Clinical trial, team approach help breast cancer patient survive and thrive
February 21, 2018
“I felt scared and completely overwhelmed,” said Kerulis, an athlete, fitness professional and therapist. Her family and friends surrounded her with love and support.
One friend — Kerulis refers to her as “my oncologist finder” — took on the task of finding breast cancer care in Chicago. Online research led to the University of Chicago Medicine.
The breast cancer team at UChicago Medicine offers an integrated approach, with expertise across the full spectrum of care. Specialists work together to create a personalized treatment plan that emphasizes not only survival but also quality of life. Because UChicago Medicine is a leading site for breast cancer clinical trials, patients have greater access to new treatments, often before they are available elsewhere.
I didn’t realize until later how lucky I was to be in a trial of a new therapy for my aggressive cancer.
Medical oncologist Rita Nanda, MD, offered Kerulis participation in a clinical trial testing the addition of Keytruda (also known as pembrolizumab) to standard chemotherapy for high-risk, early-stage breast cancers. Keytruda, which helps the body’s immune system fight tumor cells, has FDA approval for use in other cancers including melanoma, lung cancer and head and neck cancers.
Results from the breast cancer trial, known as I-SPY 2, showed that the addition of Keytruda to standard chemotherapy tripled the number of patients who had a complete response to therapy.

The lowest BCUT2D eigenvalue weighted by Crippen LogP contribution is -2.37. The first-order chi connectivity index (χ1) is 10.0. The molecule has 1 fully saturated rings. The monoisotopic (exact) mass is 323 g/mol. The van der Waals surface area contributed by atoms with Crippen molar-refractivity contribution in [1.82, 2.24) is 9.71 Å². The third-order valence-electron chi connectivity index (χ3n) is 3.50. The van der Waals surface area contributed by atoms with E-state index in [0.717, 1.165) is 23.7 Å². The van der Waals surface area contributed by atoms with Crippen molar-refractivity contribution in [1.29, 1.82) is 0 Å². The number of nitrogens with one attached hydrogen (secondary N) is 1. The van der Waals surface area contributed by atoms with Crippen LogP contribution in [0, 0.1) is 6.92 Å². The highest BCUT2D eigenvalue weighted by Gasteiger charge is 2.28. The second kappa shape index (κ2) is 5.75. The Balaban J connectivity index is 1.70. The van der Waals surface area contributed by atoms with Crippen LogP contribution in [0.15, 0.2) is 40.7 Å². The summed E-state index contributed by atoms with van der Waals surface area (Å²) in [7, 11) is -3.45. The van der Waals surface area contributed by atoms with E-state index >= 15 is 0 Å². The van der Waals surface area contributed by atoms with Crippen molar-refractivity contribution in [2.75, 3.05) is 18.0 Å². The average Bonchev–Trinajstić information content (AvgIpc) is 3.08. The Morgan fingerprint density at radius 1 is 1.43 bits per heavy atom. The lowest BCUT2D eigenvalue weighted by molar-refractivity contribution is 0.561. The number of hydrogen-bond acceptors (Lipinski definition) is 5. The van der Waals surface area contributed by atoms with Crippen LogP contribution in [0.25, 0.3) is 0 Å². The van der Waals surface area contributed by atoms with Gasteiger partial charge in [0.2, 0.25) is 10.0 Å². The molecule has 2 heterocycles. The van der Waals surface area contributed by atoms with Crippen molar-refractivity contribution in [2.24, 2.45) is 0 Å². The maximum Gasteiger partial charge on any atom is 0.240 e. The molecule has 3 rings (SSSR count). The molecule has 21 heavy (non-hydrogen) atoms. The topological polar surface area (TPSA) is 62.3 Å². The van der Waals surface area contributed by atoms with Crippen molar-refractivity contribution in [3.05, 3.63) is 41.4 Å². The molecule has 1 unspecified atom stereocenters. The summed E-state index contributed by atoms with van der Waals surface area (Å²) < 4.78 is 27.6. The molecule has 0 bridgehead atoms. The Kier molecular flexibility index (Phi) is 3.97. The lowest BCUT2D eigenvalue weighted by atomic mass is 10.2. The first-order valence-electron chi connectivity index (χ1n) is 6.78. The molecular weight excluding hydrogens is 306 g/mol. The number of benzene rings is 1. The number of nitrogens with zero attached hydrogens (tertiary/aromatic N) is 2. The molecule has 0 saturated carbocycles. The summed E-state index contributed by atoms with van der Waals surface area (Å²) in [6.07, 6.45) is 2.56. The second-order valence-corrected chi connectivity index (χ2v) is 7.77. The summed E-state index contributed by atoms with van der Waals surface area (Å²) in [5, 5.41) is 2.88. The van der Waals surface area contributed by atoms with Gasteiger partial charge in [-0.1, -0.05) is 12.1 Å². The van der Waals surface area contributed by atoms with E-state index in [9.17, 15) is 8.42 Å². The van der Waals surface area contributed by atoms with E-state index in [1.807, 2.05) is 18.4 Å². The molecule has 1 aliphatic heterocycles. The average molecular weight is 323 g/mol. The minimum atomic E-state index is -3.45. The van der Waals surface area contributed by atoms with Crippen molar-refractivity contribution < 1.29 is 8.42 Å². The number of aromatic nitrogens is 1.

“I didn’t realize until later how lucky I was to be in a trial of a new therapy for my aggressive cancer,” Kerulis said.
In March 2016, just three weeks after Kerulis started the combination treatment, the tumor in her left breast and lymph nodes under her left arm had shrunk. By August, there was no evidence of disease in either her breast or her lymph nodes.
Although Kerulis experienced side effects including extreme fatigue, she continued to work during treatment. In late July 2016, just before completing chemotherapy, she ran Chicago’s Rock ‘n’ Roll Half Marathon with her trainer by her side.
“I couldn’t change the fact that I had a cancer diagnosis.” Kerulis said. “But instead of focusing on the negative, I focused on the opportunity to heal and kept a positive mindset.
“My amazing support system took care of me at home. And the doctors on my UChicago Medicine team took care of me, in an outstanding way, during my many days in the hospital.”
In addition to oncologist Rita Nanda, MD, the physicians on Kerulis’ care team at UChicago Medicine included a breast surgeon, a gynecologic oncologist, a specialist in sexual health after cancer, and an internist with expertise in breast cancer survivorship.
Meet Michele Kerulis’ medical team
Rita Nanda, MD, breast medical oncology
“Not all breast cancers are the same,” said medical oncologist Rita Nanda, MD, an expert in the treatment of triple-negative, early onset and hereditary breast cancers. “For many years, there has been a gap in the treatment options available for some types of breast cancers.”
Nanda is a lead investigator on the I-SPY 2 clinical trial for women with high-risk, early stage breast cancer. The multicenter trial has been testing whether adding novel drugs to standard chemotherapy is better than standard chemotherapy alone.
“We are so encouraged by the results of the addition of pembrolizumab to standard chemotherapy from the I-SPY 2 trial,” said Nanda, who presented data from the trial during an American Society of Clinical Oncology meeting in June 2017. “This could be game changing, setting the stage for a shift in how we treat patients with aggressive forms of breast cancer.”
Nora Jaskowiak, MD, surgical director, Breast Center
“Michele had an amazing response to therapy,” said Nora Jaskowiak, MD, an expert in the surgical management of breast cancer. “The tumor in her breast was ‘melting away’ and there was no evidence of disease.”